Purchase this article with an account.
Fernando Nobrega, Mario J Nobrega; Outcomes After Inferior Retinectomy in Complex Retinal Detachment. Invest. Ophthalmol. Vis. Sci. 2014;55(13):2295.
Download citation file:
© ARVO (1962-2015); The Authors (2016-present)
To evaluate anatomical and visual outcomes after retinectomy in patients operated on retinal detachment and proliferative vitreoretinopathy in a referential eye-care centre in Joinville, southern Brazil.
Retrospective, non-comparative, consecutive case series. Cases included all patients with retinal detachment and grade C posterior proliferative vitreoretinopathy examined and operated from May 2002 to May 2013. The initial surgery, performed in all the eyes, included pars plana vitrectomy, 360-degree scleral buckling, laser endophotocoagulation around the retinal tears and silicone oil infusion or gas tamponade in the vitreous cavity.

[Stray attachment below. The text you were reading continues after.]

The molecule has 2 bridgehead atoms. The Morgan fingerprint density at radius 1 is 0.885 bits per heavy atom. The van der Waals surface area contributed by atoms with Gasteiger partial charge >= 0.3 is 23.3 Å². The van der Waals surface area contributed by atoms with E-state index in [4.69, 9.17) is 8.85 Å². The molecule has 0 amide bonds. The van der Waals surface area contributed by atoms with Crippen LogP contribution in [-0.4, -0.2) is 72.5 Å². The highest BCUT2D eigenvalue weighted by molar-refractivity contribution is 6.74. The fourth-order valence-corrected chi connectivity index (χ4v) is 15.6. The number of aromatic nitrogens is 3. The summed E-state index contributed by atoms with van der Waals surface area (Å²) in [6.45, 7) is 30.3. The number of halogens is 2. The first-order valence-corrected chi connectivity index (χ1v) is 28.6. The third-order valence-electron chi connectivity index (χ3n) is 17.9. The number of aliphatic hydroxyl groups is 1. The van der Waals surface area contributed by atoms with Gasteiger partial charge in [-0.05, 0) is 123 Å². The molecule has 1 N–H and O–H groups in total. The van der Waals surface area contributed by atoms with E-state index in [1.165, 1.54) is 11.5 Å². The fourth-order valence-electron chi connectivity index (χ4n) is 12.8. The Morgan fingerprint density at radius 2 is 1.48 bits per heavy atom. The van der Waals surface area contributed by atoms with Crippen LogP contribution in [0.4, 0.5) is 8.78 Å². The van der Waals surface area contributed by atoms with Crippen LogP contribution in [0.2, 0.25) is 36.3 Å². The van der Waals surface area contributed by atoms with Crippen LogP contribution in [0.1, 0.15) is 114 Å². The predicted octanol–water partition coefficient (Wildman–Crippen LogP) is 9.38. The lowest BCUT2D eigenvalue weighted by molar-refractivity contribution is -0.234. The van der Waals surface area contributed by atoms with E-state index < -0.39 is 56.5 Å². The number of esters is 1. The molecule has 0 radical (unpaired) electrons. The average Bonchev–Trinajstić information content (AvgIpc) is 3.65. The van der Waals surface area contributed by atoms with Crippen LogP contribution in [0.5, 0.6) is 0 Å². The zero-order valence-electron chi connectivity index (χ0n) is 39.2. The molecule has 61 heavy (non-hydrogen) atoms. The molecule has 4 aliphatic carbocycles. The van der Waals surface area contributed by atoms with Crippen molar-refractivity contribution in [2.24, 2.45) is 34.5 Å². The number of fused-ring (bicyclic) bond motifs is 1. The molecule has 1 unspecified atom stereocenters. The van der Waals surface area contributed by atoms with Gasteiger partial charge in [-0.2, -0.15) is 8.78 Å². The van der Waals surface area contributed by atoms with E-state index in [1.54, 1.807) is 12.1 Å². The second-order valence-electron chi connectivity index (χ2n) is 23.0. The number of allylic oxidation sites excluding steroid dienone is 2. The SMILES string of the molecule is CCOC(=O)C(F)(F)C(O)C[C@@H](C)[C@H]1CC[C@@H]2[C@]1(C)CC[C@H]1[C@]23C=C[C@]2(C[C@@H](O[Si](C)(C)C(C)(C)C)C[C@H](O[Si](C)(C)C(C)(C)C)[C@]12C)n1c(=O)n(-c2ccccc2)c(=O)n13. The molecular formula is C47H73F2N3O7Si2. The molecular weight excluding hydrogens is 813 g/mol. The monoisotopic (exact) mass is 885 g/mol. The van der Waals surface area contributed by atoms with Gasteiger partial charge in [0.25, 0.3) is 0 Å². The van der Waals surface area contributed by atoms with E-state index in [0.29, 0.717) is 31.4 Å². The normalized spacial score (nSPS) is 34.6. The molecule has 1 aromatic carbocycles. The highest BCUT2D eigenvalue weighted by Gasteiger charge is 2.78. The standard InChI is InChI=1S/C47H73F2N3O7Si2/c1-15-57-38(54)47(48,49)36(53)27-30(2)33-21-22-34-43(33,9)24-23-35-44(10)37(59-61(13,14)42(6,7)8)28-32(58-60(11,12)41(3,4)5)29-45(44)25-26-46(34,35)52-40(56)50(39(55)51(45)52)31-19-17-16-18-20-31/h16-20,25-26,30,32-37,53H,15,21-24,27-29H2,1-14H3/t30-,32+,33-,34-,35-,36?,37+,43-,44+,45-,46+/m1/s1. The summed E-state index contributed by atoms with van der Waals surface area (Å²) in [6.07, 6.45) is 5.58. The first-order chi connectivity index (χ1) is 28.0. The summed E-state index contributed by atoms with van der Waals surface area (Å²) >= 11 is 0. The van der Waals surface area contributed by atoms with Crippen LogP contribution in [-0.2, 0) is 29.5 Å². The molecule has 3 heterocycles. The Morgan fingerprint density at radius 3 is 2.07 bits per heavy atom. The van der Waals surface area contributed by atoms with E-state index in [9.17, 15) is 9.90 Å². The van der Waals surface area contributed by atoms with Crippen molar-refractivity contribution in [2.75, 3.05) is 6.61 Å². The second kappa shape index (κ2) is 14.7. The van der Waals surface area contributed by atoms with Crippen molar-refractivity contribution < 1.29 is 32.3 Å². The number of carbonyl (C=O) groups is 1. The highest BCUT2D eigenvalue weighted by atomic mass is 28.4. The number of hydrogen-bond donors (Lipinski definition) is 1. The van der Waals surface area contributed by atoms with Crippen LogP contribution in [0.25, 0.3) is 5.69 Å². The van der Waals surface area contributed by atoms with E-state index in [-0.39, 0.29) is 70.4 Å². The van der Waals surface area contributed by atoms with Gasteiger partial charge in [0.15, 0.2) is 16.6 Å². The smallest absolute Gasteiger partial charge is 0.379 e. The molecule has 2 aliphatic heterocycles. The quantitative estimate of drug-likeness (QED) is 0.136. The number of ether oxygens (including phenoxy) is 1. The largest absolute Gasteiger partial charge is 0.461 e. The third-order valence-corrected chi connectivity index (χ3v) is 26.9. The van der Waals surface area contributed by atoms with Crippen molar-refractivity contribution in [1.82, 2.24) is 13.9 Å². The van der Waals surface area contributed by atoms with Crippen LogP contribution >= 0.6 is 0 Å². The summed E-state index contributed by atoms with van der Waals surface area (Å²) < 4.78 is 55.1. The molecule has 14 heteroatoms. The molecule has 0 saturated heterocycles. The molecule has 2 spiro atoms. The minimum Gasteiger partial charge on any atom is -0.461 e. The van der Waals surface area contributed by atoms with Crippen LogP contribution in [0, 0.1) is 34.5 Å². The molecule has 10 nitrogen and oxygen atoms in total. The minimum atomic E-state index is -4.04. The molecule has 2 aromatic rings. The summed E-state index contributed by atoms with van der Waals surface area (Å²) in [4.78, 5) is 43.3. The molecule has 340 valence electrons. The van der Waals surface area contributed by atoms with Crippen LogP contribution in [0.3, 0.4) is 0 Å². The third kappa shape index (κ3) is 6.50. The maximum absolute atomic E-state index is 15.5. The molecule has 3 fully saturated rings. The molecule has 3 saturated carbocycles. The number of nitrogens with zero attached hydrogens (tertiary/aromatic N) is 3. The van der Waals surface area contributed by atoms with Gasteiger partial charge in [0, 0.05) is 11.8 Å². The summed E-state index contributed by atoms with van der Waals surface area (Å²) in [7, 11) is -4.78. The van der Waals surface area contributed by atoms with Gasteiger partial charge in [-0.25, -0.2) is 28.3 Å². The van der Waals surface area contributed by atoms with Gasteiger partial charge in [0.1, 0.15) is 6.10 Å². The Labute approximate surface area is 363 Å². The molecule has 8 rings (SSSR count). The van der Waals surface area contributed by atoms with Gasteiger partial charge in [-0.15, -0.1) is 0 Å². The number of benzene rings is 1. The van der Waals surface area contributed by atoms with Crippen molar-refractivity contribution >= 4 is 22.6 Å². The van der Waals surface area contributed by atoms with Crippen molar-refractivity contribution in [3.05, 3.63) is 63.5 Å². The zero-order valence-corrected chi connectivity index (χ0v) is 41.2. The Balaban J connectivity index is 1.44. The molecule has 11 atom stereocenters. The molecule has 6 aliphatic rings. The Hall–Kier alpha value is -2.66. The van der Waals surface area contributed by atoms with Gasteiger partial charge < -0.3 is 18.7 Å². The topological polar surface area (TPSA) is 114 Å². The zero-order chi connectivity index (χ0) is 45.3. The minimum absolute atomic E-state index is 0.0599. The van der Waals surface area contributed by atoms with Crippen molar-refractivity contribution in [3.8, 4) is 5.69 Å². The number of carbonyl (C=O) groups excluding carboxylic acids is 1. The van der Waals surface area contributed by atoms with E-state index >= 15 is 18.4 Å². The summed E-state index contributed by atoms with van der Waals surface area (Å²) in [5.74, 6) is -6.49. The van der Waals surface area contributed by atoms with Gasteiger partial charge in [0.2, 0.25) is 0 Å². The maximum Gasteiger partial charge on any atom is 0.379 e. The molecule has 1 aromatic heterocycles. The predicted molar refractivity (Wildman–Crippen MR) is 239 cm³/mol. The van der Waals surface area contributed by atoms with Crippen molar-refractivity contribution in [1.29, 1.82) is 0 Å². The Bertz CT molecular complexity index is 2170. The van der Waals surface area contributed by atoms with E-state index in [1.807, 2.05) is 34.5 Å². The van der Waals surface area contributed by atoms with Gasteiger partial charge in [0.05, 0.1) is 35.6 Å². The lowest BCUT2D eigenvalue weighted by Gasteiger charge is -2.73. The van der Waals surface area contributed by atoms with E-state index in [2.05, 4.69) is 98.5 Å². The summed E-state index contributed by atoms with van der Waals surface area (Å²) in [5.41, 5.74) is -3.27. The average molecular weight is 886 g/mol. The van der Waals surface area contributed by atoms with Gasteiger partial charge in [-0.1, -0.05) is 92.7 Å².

Twenty four patients underwent inferior retinectomy. Fourteen (58,3%) were men and the mean age was 46,9 years-old (range 12-72 yo). Follow-up varied between 119 days and 3664 days (medium 1298,7 days). Fifteen (62,5%) had the retina attached at the last examination and nine (37,5%) had a recurrent retinal detachment after retinectomy. Visual acuity improved in 13 patients (54,1%), stabilized in 5 patients (20,8%) and decreased in 6 patients (25%).
Silicone oil removal provided good anatomical and visual results in most of the patients. Nevertheless, 3 cases had unfavorable outcomes, particularly one with a severe and unexplained vision loss. Surgeons must be aware of this possibility and analyse the costs and benefits of silicone oil extraction. Prospective and comparative studies are required to assess properly not only the advantage of removing silicone oil but also the safety and efficacy of a previous prophylactic peripheral laser photocoagulation in patients with complex retinal detachments.
This PDF is available to Subscribers Only